Book published by Colourpoint in 2016, 160 pages. Large paperback - c.21cm by 26cm (N8250X1
From the rear side cover: This is the story of a fascinating period in Irish and aviation history, told, in part, through the words of those who were actually there. Fully illustrated from contemporary sources, we read about the pioneers and adventurers who were designing and building flying machines during the years between Harry Ferguson's first flight and the outbreak of the First World War. We also meet many lesser known personalities such as Lilian Bland, the first woman to design, build and fly her own aeroplane.
We hear of the first attempts to cross the Irish Sea, including those that met with tragic consequences; the first flying displays that thrilled the crowds at county shows; the first large aviation meeting in Ireland at Leopardstown Racecourse; the 'Great Race' from Dublin to Belfast; and the visiting airman who met with disaster at Balmoral in Belfast. .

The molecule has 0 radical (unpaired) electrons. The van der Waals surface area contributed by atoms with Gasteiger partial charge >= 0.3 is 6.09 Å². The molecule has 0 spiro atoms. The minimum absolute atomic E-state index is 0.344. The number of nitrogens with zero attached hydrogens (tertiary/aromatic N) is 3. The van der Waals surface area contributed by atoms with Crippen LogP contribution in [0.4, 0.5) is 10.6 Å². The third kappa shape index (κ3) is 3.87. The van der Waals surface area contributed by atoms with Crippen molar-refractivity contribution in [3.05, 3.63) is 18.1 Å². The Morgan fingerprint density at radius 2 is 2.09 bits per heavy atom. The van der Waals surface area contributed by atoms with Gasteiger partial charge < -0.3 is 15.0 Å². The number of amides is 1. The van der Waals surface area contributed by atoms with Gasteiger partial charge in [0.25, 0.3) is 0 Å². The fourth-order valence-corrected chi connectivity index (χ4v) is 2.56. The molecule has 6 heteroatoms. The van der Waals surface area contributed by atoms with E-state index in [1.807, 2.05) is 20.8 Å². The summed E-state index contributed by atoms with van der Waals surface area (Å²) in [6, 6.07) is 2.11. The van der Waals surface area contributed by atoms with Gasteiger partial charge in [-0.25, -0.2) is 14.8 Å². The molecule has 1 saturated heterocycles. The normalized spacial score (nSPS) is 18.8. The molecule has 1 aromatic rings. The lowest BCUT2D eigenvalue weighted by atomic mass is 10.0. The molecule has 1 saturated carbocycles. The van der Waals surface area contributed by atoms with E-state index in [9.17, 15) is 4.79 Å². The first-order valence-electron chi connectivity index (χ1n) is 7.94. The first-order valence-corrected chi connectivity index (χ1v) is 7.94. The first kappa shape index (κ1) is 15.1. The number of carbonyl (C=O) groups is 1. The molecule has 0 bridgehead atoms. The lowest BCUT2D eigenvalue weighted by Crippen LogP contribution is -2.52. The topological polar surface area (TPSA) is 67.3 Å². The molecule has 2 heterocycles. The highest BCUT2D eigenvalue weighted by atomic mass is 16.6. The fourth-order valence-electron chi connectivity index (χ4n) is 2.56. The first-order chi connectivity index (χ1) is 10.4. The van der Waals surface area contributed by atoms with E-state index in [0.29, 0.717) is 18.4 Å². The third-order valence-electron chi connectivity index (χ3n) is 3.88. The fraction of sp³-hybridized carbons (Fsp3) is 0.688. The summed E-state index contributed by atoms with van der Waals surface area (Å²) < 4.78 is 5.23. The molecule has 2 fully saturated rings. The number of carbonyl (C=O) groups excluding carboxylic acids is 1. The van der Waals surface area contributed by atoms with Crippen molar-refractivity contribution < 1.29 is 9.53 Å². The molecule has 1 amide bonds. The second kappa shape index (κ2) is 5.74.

As the First World War loomed, it was inevitable that the aeroplane would be adapted for warfare. In 1913 six aeroplanes from the Royal Flying Corps flew to Ireland to take part in a major exercise across several counties, to test their capabilities in a reconnaissance role. Written by a leading aviation historian, Guy Warner, and with a wealth of unseen photographs and much new research, this book reveals another part of Ireland's hidden history.